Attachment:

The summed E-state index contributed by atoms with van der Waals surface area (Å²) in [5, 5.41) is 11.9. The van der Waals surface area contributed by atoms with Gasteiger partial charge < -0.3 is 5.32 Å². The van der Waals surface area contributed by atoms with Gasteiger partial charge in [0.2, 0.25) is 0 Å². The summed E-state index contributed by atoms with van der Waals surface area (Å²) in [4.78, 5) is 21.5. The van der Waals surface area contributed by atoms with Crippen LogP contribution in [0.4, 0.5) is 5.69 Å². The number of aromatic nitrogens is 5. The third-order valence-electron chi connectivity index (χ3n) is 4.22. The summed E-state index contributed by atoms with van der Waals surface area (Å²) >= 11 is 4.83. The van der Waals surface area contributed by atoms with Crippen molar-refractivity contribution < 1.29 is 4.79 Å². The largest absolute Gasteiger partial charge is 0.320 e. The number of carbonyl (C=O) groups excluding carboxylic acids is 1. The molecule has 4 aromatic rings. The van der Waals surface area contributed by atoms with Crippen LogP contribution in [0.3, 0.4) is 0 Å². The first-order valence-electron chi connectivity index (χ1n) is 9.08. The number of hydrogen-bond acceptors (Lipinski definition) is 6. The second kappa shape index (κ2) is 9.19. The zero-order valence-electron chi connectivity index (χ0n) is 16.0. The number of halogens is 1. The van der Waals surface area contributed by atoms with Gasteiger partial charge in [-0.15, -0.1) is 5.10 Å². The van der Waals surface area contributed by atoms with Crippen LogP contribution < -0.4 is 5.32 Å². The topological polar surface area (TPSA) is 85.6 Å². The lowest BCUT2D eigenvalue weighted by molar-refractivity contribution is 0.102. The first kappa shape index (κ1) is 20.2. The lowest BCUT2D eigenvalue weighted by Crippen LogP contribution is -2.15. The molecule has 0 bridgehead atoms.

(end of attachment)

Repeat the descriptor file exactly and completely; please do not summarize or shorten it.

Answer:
The summed E-state index contributed by atoms with van der Waals surface area (Å²) in [5, 5.41) is 11.9. The van der Waals surface area contributed by atoms with Gasteiger partial charge < -0.3 is 5.32 Å². The van der Waals surface area contributed by atoms with Gasteiger partial charge in [0.2, 0.25) is 0 Å². The summed E-state index contributed by atoms with van der Waals surface area (Å²) in [4.78, 5) is 21.5. The van der Waals surface area contributed by atoms with Crippen LogP contribution in [0.4, 0.5) is 5.69 Å². The number of aromatic nitrogens is 5. The third-order valence-electron chi connectivity index (χ3n) is 4.22. The summed E-state index contributed by atoms with van der Waals surface area (Å²) >= 11 is 4.83. The van der Waals surface area contributed by atoms with Crippen molar-refractivity contribution < 1.29 is 4.79 Å². The largest absolute Gasteiger partial charge is 0.320 e. The number of carbonyl (C=O) groups excluding carboxylic acids is 1. The molecule has 4 aromatic rings. The van der Waals surface area contributed by atoms with Crippen LogP contribution in [0.3, 0.4) is 0 Å². The first-order valence-electron chi connectivity index (χ1n) is 9.08. The number of hydrogen-bond acceptors (Lipinski definition) is 6. The second kappa shape index (κ2) is 9.19. The zero-order valence-electron chi connectivity index (χ0n) is 16.0. The number of halogens is 1. The van der Waals surface area contributed by atoms with Gasteiger partial charge in [-0.15, -0.1) is 5.10 Å². The van der Waals surface area contributed by atoms with Crippen LogP contribution < -0.4 is 5.32 Å². The topological polar surface area (TPSA) is 85.6 Å². The lowest BCUT2D eigenvalue weighted by molar-refractivity contribution is 0.102. The first kappa shape index (κ1) is 20.2. The lowest BCUT2D eigenvalue weighted by Crippen LogP contribution is -2.15. The molecule has 0 bridgehead atoms.